UPDATE Feb. 14, 2018: Today, President Trump endorsed Sen. Grassley's bill on border and immigration issues (H.R. 2579). EFF opposes it. Like many of its predecessors, this bill would expand invasive surveillance on Americans and foreigners alike, with biometric screening, social media snooping, drones, and automatic license plates readers.
If Congress votes this month on legislation to protect Dreamers from deportation, any bill it considers should not...Read More
The news that Immigrations & Customs Enforcement is using a massive database of license plate scans from a private company sent shockwaves through the civil liberties and immigrants’ rights community, who are already sounding the alarm about how mass surveillance will be used to fuel deportation efforts.
The concerns are certainly justified: the vendor, Vigilant Solutions, offers access to 6.5 billion data points, plus millions more collected by law enforcement agencies around...Read More
Security is not a one-size-fits-all proposition, and features that are prohibitively inconvenient for some could be critical for others. For most users, standard account security settings options are sufficient protection against common threats. But for the small minority of users who might be targeted individually—like journalists, policy makers, campaign staff, activists, people with abusive exes, or victims of stalking—standard security options won’t cut it.
For those users,...Read More
Yesterday, EFF and Lookout announced a new report, Dark Caracal, that uncovers a new, global malware espionage campaign. One aspect of that campaign was the use of malicious, fake apps to impersonate legitimate popular apps like Signal and WhatsApp. Some readers had questions about what this means for them. This blog post is here to answer those questions and dive further into the Dark Caracal report.Read the full Dark Caracal report here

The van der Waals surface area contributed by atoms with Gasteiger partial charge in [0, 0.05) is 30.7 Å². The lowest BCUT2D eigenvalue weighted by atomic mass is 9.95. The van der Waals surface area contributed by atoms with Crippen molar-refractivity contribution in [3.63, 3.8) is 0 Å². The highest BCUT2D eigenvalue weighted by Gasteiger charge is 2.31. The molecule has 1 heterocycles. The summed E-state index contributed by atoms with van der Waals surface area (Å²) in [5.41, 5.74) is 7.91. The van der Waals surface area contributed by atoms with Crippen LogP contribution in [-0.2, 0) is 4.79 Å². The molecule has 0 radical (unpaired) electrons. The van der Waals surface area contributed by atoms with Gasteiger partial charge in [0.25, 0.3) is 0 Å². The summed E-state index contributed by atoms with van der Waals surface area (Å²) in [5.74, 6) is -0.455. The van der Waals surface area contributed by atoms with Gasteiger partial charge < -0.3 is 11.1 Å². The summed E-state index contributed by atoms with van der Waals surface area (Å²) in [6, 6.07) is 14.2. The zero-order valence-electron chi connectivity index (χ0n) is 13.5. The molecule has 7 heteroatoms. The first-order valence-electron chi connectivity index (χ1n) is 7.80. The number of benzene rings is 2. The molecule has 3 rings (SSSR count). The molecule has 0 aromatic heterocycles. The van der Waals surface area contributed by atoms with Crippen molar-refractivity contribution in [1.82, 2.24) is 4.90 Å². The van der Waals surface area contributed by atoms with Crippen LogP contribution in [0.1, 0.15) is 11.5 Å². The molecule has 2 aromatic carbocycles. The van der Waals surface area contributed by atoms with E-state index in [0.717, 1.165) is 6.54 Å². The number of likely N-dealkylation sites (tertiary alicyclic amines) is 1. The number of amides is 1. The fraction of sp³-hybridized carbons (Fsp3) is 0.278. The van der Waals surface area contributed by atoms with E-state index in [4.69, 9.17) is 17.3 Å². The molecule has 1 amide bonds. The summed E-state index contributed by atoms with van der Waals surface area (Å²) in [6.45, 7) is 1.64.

First, the good news: Dark...Read More
An Open Letter to Our Community On Congress’s Vote to Extend NSA Spying From EFF Executive Director Cindy Cohn
Today, the United States Congress struck a significant blow against the basic human right to read, write, learn, and associate free of government’s prying eyes.
Goaded by those who let fear override democratic principles, some members of Congress shuttered public debate in order to pass a bill that extends the National Security Agency’s unconstitutional Internet surveillance for six years.
This means six more years of warrantless surveillance under...Read More
Update (April 17, 2018): In light of the passage of the CLOUD Act, the Supreme Court dismissed the case as moot and vacated the lower court rulings.
The Electronic Frontier Foundation urged the Supreme Court today to hold that Microsoft cannot be forced by the U.S. government to disclose the contents of users’ emails stored on the company’s computers in Dublin, Ireland.
The stakes for user privacy in the court’s decision are extremely high. Governments around the...Read More
Perhaps you’re an office manager tasked with setting up a new email system for your nonprofit, or maybe you’re a legal secretary for a small firm and you’ve been asked to choose an app for scanning sensitive documents: you might be wondering how you can even begin to assess a tool as “safe enough to use.” This post will help you think about how to approach the problem and select the right vendor.
As every organization has unique circumstances and needs, we can’t provide definitive...Read More
Americans in 2017 lived under a threat of constant surveillance, both online and offline. While the battle to curtail unaccountable and unconstitutional NSA surveillance continued this year with only limited opportunities appearing in Congress, the struggle to secure community control over surveillance by local police has made dramatic and expanding strides across the country at the local level.
In July, Seattle passed a law making it the nation’s second jurisdiction to require...Read More